Additionally, if your business earns more than $75,000, you must be registered for GST. It is a good idea to have a trusted accountant assist you with your tax obligations.
Regardless of the business you operate, you will have equipment that is instrumental in running your business. Whether a computer is your only companion or you run a roving food truck, you will need to ensure that these are adequately protected. The best way to protect yourself is to take out business insurance on your vital equipment and incidental belongings. An insurance broker can give you guidance on the best insurance option for you, taking into consideration coverage and costs.
Specific Liability Insurance
Depending on the industry that you work in, you may also require specific liability insurances. Public liability insurance (PLI) is not a legal requirement for all businesses. However, if your business will be interacting with your customers, PLI is strongly recommended. Many trades, for example, will be required to hold ongoing PLI as part of the state-by-state licensing process.
If you engage employees or contractors, you also need to have your appropriate insurances in place in the event a team member is injured whilst working with you. There are state specific insurance schemes which you will need to be aware of if you are engaging team members.
Business Name Registration
Before registering your business name, it is important that it is:
- unique; and
- not already being used by another business.
You can check its availability by looking it up on:
- Australia Securities and Investment Commission’s (ASIC) website;
- Australian Trade Marks Register; and
Your next step is to register this new name with ASIC. This will be your legal trading name and the name your customers recognise. Your business name will be listed on ASIC and the Business Names Register which is a public register where people can search for relevant businesses.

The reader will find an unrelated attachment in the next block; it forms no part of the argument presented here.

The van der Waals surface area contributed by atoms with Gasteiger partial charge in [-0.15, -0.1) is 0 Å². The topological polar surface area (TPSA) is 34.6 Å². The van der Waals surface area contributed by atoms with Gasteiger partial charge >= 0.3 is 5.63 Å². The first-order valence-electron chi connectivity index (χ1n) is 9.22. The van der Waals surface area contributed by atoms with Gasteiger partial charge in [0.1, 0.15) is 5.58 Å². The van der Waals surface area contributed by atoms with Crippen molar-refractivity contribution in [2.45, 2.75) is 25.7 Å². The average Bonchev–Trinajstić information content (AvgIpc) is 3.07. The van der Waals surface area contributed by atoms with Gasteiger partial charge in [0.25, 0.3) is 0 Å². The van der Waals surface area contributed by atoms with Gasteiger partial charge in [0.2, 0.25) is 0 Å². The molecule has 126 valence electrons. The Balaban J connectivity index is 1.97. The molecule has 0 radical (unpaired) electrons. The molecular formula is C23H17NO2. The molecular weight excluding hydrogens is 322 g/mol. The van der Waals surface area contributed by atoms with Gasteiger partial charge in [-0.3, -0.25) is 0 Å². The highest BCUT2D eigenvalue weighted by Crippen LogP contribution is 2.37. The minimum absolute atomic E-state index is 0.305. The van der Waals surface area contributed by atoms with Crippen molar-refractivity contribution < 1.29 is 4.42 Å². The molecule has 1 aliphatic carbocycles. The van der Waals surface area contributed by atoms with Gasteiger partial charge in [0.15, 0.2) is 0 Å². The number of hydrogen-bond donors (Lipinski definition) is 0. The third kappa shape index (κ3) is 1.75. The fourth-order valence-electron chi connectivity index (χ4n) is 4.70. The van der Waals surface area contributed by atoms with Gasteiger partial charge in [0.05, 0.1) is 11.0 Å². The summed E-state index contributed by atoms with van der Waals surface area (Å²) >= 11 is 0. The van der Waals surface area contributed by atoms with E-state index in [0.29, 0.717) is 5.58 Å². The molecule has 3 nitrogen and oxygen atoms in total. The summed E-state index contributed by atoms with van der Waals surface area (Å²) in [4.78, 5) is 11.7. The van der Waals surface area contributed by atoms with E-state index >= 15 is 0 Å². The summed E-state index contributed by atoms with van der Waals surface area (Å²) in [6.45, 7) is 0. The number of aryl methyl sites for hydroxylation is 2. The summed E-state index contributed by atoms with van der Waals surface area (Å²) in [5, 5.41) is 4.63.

Registering a business name does not, however, provide you with any intellectual property protection for the name.
Your business name, your style and your logo represent your business to your customers. This branding is known as your intellectual property. Intellectual property is an invaluable asset to your business, as your customers associate you and your successful business with your branding.
However, protecting all of your intellectual property can be difficult. It is strongly recommended that you apply for trade mark registration of your business name and your logo (if you have one). Trade mark registration means that you have the intellectual property ownership of your business name and can control the way it is used by your employees, customers and suppliers or distributors. You can also enforce your intellectual property rights against others who may misuse your name. Trade mark registrations are managed by the government agency, IP Australia, and you can search the public register to ensure your potential new name is not already registered.